View Poll Results: Guess the tongue weight
under 250 lbs 3 9.68%
250 to 275 lbs 1 3.23%
275 to 300 lbs 5 16.13%
300 to 325 lbs 9 29.03%
325 to 350lbs 2 6.45%
Over 350 lbs 11 35.48%
Voters: 31. You may not vote on this poll

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Old 12-08-2010, 10:34 AM   #225
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Originally Posted by GREENovaters View Post
Before you continue let's talk about a few things you may wish to incorporate that will make life much more comfortable, energy efficient and longer lasting.
O.K. you got my attention. Can you elaborate? I'm always open to suggestions and comments.
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Old 12-08-2010, 11:57 AM   #226
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Your doing a really good job. In the future you might want to
oil spray your trailer with Krown Rust Proofing.
The people at Krown were very professional.
I mentioned to them where to drill the holes etc . Spraying frame members etc.
They did a bang up job. By spraying yearly it should prevent you from having
to do this tough job again for a very long time!!! Wish you the best!!
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Old 12-08-2010, 09:50 PM   #227
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Rather than gunk up the underside with oil every year, lots of folks here remove the belly pan and paint the steel frame with a good anti-rust paint, like POR15 as an example. Do it once and forget it.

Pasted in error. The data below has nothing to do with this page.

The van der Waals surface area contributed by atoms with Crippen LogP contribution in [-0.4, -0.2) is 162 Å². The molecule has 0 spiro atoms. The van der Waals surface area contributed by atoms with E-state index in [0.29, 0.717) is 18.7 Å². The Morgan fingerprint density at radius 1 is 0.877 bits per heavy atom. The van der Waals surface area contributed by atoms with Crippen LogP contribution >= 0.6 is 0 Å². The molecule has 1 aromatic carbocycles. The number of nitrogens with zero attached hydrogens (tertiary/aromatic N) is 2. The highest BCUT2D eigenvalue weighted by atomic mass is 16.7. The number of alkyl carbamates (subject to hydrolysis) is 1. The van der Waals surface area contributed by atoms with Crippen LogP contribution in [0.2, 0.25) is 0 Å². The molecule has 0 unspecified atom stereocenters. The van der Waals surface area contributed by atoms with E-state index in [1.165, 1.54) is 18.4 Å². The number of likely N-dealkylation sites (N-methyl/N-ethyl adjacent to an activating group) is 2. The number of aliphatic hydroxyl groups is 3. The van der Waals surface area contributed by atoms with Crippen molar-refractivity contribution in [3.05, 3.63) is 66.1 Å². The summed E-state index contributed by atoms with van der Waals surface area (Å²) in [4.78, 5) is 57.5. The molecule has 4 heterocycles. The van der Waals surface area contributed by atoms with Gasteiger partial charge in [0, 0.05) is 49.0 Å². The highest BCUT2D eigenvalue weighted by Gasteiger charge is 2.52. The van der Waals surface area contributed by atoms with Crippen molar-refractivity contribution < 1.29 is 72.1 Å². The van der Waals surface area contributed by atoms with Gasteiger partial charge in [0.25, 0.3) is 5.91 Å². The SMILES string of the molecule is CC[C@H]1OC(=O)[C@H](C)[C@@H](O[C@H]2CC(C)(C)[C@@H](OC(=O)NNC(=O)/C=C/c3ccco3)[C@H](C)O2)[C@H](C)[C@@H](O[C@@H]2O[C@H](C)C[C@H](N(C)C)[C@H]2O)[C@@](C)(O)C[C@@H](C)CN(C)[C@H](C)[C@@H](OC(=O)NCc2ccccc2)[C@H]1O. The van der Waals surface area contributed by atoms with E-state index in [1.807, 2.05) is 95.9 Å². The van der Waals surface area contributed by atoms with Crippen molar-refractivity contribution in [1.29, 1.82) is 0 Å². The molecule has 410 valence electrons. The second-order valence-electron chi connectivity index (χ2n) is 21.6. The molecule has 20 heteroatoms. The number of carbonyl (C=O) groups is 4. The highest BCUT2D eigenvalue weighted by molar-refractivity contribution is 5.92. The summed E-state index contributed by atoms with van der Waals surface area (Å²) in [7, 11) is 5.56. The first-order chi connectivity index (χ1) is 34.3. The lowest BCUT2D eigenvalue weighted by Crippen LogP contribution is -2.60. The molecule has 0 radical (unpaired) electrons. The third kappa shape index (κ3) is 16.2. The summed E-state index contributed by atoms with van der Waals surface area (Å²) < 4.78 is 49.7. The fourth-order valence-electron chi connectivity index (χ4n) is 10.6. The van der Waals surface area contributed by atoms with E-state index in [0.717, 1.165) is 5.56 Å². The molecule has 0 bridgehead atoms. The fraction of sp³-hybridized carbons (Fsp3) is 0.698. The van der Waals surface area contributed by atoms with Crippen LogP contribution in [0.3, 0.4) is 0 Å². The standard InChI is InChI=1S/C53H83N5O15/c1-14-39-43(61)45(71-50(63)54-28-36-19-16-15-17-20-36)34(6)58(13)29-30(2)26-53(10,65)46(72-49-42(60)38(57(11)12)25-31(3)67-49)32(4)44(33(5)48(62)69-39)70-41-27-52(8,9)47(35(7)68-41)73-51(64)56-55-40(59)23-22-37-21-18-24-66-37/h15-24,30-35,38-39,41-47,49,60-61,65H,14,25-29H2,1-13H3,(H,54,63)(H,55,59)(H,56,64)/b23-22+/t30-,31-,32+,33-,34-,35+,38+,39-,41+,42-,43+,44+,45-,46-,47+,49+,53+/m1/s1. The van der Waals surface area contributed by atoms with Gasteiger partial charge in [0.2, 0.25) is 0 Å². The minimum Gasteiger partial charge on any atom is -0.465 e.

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Old 12-08-2010, 10:11 PM   #228
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Originally Posted by william Haym View Post
Your doing a really good job. In the future you might want to
oil spray your trailer with Krown Rust Proofing.
The people at Krown were very professional.
I mentioned to them where to drill the holes etc . Spraying frame members etc.
They did a bang up job. By spraying yearly it should prevent you from having
to do this tough job again for a very long time!!! Wish you the best!!
I have POR-15'd the frame it will never rust.
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Old 12-08-2010, 10:11 PM   #229
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Originally Posted by Aage View Post
Rather than gunk up the underside with oil every year, lots of folks here remove the belly pan and paint the steel frame with a good anti-rust paint, like POR15 as an example. Do it once and forget it.
binder dundat
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Old 12-08-2010, 11:26 PM   #230
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I have spray foam insulation under the floor, PO job. I am finding it has protected the frame. I can't assume anything about fire resistance, but wet is not an issue.

About sealing the belly pan and skins (banana wraps), I was told to not seal these areas, but to permit any rainwater to flow freely down to the belly pan. Holding water between skins, against any framing, old insulation (the pink s**t?) is the source of a lot of rot from the edges of the floor inward.